Wondering what Art Therapy is?
Art therapy is a form of psychotherapy that uses visual arts as a major mode of expression. Within a confidential and creative space, the individual expresses their emotions both artistically and verbally, allowing for a unique means of exploring one’s thoughts and feelings.
Artistic expression is used to help release emotions which are difficult to verbalize or have been suppressed over time. My role aims to support clients living with:
Difficulties with bullying
Grief and bereavement
Trauma (sexual abuse, physical abuse, peer relationship abuse , neglect, etc.)
Art therapy explores a wide range of mediums such as: paint, pencil crayon, oil and chalk pastel, clay, glitter, charcoal, and collage. This allows for a client driven experience and enhances expression as every medium feels different to use.
A Few Ways that Art Therapy Works
Art Therapy engages the brain in healing ways
Our brains are hardwired to solve problems, but in order to be more effective, we need to give our logical minds some time to rest. When we engage in art activities, areas of the brain that control logical “problem-solving” take a break. This means that Art Therapy can help the brain shift gears and access our stories from a different angle.
Art Therapy helps access the subconscious mind (the level of awareness that is below the surface)
Symbols and images are the language of our subconscious mind and using these in therapy allows the parts of us that seem to be sabotaging our efforts room to feel safe. It is in this space that change and healing takes place. Clients begin to receive new information about themselves were they can come away from sessions with a different depth of understanding about their circumstances.
Art Therapy provides safety to experiment with creativity
Creativity lives within each of us, but some of us have lost touch with it (or have never felt connected to it). Art Therapy provides safety to experiment with connecting or reconnecting to that creative life force within each of us. Since it doesn’t matter what the art looks like in Art Therapy, there is no wrong way to make art, and that stick figures totally count as art! This usually brings a lot of relief to clients who don’t consider themselves artists.
FAQ's Frequently asked questions
Is art therapy the same as art classes?
Nope. Art therapy sessions are different from art classes in the way that sessions are set up to meet a treatment plan. Whereas, art classes are focused more on meeting standards to complete a curriculum. In art therapy the goal is not the quality of the art work but the process and insight gained.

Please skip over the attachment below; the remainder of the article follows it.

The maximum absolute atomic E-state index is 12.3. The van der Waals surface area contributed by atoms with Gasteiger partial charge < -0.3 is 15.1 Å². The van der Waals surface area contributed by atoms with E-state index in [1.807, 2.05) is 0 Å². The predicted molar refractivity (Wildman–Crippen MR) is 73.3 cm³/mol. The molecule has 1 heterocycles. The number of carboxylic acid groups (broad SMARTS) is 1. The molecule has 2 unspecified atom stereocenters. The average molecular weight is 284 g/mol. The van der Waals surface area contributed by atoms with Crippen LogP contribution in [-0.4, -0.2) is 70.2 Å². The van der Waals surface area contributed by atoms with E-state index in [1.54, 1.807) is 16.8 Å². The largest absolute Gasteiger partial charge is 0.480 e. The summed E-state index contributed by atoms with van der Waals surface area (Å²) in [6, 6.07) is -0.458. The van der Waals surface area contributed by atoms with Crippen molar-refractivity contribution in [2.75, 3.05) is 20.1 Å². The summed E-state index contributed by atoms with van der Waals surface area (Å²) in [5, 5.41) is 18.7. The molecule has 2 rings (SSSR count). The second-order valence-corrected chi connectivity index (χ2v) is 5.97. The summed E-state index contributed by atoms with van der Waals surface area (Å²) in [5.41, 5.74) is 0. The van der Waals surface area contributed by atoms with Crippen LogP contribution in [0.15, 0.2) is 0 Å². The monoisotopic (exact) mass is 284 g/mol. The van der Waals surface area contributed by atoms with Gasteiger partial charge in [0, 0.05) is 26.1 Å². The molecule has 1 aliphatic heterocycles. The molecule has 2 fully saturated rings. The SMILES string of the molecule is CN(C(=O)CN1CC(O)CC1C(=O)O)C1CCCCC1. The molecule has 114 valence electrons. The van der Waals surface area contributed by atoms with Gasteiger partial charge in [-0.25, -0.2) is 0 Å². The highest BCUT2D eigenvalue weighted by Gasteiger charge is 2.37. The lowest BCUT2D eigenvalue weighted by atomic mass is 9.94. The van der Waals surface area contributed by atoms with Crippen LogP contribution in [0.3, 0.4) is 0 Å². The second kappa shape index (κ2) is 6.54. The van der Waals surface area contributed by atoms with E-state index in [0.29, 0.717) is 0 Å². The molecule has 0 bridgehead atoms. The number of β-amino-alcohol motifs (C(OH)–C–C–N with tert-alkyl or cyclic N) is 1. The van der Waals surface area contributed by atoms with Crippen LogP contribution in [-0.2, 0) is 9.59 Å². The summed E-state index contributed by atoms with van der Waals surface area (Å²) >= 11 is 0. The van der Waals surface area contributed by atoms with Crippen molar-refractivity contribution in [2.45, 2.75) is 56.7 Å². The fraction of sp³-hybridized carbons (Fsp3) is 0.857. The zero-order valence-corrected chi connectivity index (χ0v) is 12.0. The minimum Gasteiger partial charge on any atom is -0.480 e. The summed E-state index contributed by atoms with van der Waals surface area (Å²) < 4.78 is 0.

Do I need to be 'good' at art to engage in art therapy?
Definitely not! Remember, art therapy is about the process not the product. Any skill level from stick figures to perfectly rendered images are fine to create in sessions. Your Therapist is not judging your art.
Is an Art Therapist the same as an Art Teacher?
No again 😬. An Art Teacher is teaching to a curriculum for grading purposes. On the other hand, An Art Therapist is masters level trained, working with psychological theories that support treatment goals. An Art Therapist also holds a professional license which allows them to legally and ethically practice. See my license here and my BAAT designation, Associate 42106.
Will I need to by any supplies for sessions?
No! All supplies and materials for sessions are provided 🤗. However, If you have a favorite medium, yes, by own means bring it with you.
Will I be able to start anytime during group sessions?
Unfortunately no. Unless the groups you are registering for states 'open group'. But in other cases 'closed groups' participant's must be committed to take part in the entire offering. See policies here
Will I be able to bring my friends with me to sessions?
This might seem like a strange questions. but children and adolescents run in packs, lol, and often want to share what they are doing with their peers. But the answer is no🙁, sorry. Because of the nature of the groups it is important that confidentiality is maintained. see group policies here.